“You’re going to get a concept that maybe this really is one world and why the hell can’t we learn to live together like decent people.” ~ Astronaut Frank Borman, on seeing the entire earth from outer space as he and the crew of the Apollo 8 returned from orbiting the moon.

BEATLES

Its title isn’t really “The White Album,” it’s simply “The Beatles.” But it was their ninth studio album, and everyone knew who The Beatles were. The record was released on November 22, 1968, and its plain white cover only had the group’s name on it.

Most of the songs on the album were written in March and April 1968 in India. The Beatles returned to London in May to record the album, but there were problems – creative differences between members, and more notably, the presence of Yoko Ono (not yet John Lennon’s wife).

Most music critics wrote favorable reviews of the album, and “The Beatles” hit number one on both the UK and the US music charts.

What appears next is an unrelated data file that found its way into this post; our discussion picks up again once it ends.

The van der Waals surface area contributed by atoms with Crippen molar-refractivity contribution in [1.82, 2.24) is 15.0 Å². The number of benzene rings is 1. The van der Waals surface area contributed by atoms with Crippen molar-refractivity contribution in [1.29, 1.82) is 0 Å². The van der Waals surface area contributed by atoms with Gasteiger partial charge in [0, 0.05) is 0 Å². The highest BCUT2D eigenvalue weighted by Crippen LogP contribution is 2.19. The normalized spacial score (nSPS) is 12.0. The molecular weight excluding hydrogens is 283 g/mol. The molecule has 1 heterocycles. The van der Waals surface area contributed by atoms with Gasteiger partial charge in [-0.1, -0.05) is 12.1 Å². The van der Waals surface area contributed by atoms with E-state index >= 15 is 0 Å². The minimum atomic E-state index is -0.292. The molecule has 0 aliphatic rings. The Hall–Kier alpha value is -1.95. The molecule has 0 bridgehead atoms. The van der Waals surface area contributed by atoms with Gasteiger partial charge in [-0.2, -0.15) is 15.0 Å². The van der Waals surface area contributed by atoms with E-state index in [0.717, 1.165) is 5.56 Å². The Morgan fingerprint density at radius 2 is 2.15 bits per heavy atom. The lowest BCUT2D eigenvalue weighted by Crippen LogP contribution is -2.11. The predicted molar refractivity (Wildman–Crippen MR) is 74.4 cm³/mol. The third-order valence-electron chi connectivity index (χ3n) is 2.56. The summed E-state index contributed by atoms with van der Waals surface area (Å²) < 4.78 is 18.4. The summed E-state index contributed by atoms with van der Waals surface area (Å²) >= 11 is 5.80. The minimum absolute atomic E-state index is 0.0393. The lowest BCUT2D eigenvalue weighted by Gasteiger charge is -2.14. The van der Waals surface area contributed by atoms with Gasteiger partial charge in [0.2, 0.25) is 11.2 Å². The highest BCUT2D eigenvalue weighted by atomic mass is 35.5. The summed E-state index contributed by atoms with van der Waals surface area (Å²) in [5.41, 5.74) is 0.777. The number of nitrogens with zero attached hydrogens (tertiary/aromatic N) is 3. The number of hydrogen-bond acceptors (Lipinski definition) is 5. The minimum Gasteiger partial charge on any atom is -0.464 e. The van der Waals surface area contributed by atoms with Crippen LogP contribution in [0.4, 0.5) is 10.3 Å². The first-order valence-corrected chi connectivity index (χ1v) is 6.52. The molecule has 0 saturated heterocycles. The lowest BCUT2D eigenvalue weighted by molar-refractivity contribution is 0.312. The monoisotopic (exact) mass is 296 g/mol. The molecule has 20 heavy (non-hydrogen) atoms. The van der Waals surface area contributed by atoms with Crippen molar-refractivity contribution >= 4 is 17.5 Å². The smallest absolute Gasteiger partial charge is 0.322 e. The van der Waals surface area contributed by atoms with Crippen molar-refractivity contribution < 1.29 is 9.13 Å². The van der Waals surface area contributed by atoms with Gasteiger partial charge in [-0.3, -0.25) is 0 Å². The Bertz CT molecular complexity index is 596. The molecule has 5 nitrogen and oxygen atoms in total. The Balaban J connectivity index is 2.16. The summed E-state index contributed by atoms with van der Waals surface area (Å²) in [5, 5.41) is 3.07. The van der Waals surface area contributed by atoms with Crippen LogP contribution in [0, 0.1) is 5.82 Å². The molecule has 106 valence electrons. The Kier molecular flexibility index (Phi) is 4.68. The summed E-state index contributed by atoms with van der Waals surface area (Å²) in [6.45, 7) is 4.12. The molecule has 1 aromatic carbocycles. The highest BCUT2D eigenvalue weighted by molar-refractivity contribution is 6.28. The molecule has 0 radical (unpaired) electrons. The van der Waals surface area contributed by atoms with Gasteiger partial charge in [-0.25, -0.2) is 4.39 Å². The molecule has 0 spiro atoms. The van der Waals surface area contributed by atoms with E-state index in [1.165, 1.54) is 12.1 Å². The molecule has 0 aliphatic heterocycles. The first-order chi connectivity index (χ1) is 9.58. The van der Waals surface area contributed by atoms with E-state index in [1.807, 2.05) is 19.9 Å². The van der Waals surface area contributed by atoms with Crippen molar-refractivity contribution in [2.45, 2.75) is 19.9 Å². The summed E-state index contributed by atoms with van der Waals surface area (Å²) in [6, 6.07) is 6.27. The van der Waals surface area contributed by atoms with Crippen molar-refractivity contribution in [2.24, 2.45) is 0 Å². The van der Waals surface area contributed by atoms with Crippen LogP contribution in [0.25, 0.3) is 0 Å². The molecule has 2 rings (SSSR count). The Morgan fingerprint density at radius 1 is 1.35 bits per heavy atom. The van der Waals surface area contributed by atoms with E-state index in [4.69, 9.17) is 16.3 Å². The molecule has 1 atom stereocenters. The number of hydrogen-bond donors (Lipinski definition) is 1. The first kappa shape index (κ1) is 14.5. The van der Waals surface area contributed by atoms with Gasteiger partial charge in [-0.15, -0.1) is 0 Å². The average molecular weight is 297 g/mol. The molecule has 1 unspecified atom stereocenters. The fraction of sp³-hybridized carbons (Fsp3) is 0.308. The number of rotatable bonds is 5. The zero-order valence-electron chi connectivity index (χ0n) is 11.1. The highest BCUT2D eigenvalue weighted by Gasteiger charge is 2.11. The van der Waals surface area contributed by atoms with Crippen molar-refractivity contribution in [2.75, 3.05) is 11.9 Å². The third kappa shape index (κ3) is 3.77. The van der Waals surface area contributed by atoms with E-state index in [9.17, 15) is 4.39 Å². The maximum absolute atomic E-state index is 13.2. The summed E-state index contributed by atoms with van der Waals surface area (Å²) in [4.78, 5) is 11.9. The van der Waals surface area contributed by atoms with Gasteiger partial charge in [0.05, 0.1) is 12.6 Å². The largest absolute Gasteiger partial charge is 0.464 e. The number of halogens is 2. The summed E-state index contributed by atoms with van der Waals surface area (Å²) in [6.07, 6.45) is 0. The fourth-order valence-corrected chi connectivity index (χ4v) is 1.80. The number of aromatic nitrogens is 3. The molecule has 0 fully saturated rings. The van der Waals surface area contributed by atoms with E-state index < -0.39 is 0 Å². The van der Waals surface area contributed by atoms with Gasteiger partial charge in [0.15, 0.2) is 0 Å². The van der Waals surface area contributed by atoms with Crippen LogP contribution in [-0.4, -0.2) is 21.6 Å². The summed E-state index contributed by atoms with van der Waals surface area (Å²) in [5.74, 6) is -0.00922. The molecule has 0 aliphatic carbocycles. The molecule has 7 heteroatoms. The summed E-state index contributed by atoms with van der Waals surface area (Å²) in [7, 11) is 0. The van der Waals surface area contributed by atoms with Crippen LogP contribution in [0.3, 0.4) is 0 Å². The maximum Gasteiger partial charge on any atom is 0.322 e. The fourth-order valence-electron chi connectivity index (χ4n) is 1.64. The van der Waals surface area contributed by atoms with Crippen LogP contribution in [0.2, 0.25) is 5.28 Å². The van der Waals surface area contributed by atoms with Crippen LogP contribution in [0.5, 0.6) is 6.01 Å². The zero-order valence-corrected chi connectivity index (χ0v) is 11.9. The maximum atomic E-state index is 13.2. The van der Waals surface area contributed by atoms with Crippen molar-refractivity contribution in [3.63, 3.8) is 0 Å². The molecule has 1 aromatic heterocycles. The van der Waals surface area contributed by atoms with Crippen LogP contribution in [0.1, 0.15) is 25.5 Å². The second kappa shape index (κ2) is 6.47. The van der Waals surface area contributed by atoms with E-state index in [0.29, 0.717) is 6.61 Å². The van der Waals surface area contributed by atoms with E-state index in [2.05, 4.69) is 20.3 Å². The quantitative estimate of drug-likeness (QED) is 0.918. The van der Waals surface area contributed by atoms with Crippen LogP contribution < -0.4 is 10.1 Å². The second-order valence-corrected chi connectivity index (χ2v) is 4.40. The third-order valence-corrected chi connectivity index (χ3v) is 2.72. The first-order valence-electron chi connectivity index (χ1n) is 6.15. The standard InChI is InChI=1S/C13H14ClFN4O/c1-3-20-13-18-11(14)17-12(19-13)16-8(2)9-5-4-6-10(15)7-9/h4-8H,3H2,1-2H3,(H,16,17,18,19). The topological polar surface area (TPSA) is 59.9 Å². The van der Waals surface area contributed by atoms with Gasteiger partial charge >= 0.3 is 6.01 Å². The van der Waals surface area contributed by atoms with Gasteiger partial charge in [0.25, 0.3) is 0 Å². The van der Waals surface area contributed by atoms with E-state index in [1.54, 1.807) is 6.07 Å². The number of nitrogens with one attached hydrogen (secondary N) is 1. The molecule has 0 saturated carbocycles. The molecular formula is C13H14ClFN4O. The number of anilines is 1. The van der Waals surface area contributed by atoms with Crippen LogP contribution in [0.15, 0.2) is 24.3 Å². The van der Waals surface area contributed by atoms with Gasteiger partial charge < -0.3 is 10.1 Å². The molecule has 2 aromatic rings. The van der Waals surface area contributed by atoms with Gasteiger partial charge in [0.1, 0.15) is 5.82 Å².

Many (many!) have recorded what is my favorite song from the White Album, but here he is, Sir Paul McCartney, in a performance from Abbey Road Studio:

 

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BONUS MUSIC!

Here’s the #5 song from Billboard’s Year-End Top 100 Singles of 1968

“People Got to be Free” by The Rascals

#AtoZ 1968 – “V” is for Vietnam


“You’re going to get a concept that maybe this really is one world and why the hell can’t we learn to live together like decent people.” ~ Astronaut Frank Borman, on seeing the entire earth from outer space as he and the crew of the Apollo 8 returned from orbiting the moon.

Vietnam 2

It would be impossible to write anything about 1968 without including Vietnam. More than 3 million people were killed (including over 58,000 Americans). The war bitterly divided Americans.

The series by Ken Burns and Lynn Novick is worth watching, as it details the history (back to the end of World War II) that led up to the conflict, and has interviews with those who fought and those who opposed it.